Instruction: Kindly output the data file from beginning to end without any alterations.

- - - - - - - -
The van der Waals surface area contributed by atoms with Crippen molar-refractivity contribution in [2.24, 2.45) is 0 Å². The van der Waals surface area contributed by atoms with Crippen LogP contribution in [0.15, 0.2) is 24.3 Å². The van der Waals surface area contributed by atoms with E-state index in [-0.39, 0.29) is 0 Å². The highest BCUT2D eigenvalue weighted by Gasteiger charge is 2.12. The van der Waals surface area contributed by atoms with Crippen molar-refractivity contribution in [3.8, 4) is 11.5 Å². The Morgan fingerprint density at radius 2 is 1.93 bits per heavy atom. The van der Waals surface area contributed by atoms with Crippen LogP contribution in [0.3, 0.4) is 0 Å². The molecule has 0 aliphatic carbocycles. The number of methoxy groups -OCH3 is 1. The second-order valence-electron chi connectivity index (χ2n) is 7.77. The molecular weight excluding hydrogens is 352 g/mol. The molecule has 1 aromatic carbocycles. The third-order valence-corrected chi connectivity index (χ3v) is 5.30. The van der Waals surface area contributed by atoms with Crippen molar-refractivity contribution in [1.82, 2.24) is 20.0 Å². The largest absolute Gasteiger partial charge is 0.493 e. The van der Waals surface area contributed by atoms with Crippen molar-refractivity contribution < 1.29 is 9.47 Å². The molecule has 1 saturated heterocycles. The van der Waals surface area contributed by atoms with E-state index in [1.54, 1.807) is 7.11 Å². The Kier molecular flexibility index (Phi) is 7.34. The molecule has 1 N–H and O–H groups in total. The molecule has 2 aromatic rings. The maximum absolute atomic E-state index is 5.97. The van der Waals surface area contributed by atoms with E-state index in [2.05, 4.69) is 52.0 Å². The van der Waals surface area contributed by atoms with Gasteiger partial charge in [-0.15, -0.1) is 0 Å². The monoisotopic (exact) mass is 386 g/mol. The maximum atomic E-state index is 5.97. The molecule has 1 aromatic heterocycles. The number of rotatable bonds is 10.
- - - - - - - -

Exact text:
The van der Waals surface area contributed by atoms with Crippen molar-refractivity contribution in [2.24, 2.45) is 0 Å². The van der Waals surface area contributed by atoms with Crippen LogP contribution in [0.15, 0.2) is 24.3 Å². The van der Waals surface area contributed by atoms with E-state index in [-0.39, 0.29) is 0 Å². The highest BCUT2D eigenvalue weighted by Gasteiger charge is 2.12. The van der Waals surface area contributed by atoms with Crippen molar-refractivity contribution in [3.8, 4) is 11.5 Å². The Morgan fingerprint density at radius 2 is 1.93 bits per heavy atom. The van der Waals surface area contributed by atoms with Crippen LogP contribution in [0.3, 0.4) is 0 Å². The molecule has 0 aliphatic carbocycles. The number of methoxy groups -OCH3 is 1. The second-order valence-electron chi connectivity index (χ2n) is 7.77. The molecular weight excluding hydrogens is 352 g/mol. The molecule has 1 aromatic carbocycles. The third-order valence-corrected chi connectivity index (χ3v) is 5.30. The van der Waals surface area contributed by atoms with Crippen molar-refractivity contribution in [1.82, 2.24) is 20.0 Å². The largest absolute Gasteiger partial charge is 0.493 e. The van der Waals surface area contributed by atoms with Crippen molar-refractivity contribution < 1.29 is 9.47 Å². The molecule has 1 saturated heterocycles. The van der Waals surface area contributed by atoms with E-state index in [1.54, 1.807) is 7.11 Å². The Kier molecular flexibility index (Phi) is 7.34. The molecule has 1 N–H and O–H groups in total. The molecule has 2 aromatic rings. The maximum absolute atomic E-state index is 5.97. The van der Waals surface area contributed by atoms with E-state index in [2.05, 4.69) is 52.0 Å². The van der Waals surface area contributed by atoms with Gasteiger partial charge in [-0.15, -0.1) is 0 Å². The monoisotopic (exact) mass is 386 g/mol. The maximum atomic E-state index is 5.97. The molecule has 1 aromatic heterocycles. The number of rotatable bonds is 10.